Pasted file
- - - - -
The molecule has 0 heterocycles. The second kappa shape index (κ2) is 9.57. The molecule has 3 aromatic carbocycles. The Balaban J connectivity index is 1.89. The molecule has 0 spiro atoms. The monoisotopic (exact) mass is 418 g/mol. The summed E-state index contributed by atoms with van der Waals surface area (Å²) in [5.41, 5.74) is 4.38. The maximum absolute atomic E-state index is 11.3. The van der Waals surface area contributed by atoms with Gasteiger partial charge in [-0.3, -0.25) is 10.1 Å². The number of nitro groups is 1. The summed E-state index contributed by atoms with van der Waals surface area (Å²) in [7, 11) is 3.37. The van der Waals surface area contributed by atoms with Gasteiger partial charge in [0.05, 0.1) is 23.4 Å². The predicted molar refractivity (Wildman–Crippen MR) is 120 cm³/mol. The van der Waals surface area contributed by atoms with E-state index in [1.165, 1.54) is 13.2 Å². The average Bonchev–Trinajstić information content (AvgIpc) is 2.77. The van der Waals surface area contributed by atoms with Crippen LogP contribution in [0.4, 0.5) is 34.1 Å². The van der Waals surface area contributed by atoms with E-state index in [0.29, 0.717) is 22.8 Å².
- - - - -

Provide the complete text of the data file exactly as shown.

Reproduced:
The molecule has 0 heterocycles. The second kappa shape index (κ2) is 9.57. The molecule has 3 aromatic carbocycles. The Balaban J connectivity index is 1.89. The molecule has 0 spiro atoms. The monoisotopic (exact) mass is 418 g/mol. The summed E-state index contributed by atoms with van der Waals surface area (Å²) in [5.41, 5.74) is 4.38. The maximum absolute atomic E-state index is 11.3. The van der Waals surface area contributed by atoms with Gasteiger partial charge in [-0.3, -0.25) is 10.1 Å². The number of nitro groups is 1. The summed E-state index contributed by atoms with van der Waals surface area (Å²) in [7, 11) is 3.37. The van der Waals surface area contributed by atoms with Gasteiger partial charge in [0.05, 0.1) is 23.4 Å². The predicted molar refractivity (Wildman–Crippen MR) is 120 cm³/mol. The van der Waals surface area contributed by atoms with E-state index in [1.165, 1.54) is 13.2 Å². The average Bonchev–Trinajstić information content (AvgIpc) is 2.77. The van der Waals surface area contributed by atoms with Crippen LogP contribution in [0.4, 0.5) is 34.1 Å². The van der Waals surface area contributed by atoms with E-state index in [0.29, 0.717) is 22.8 Å².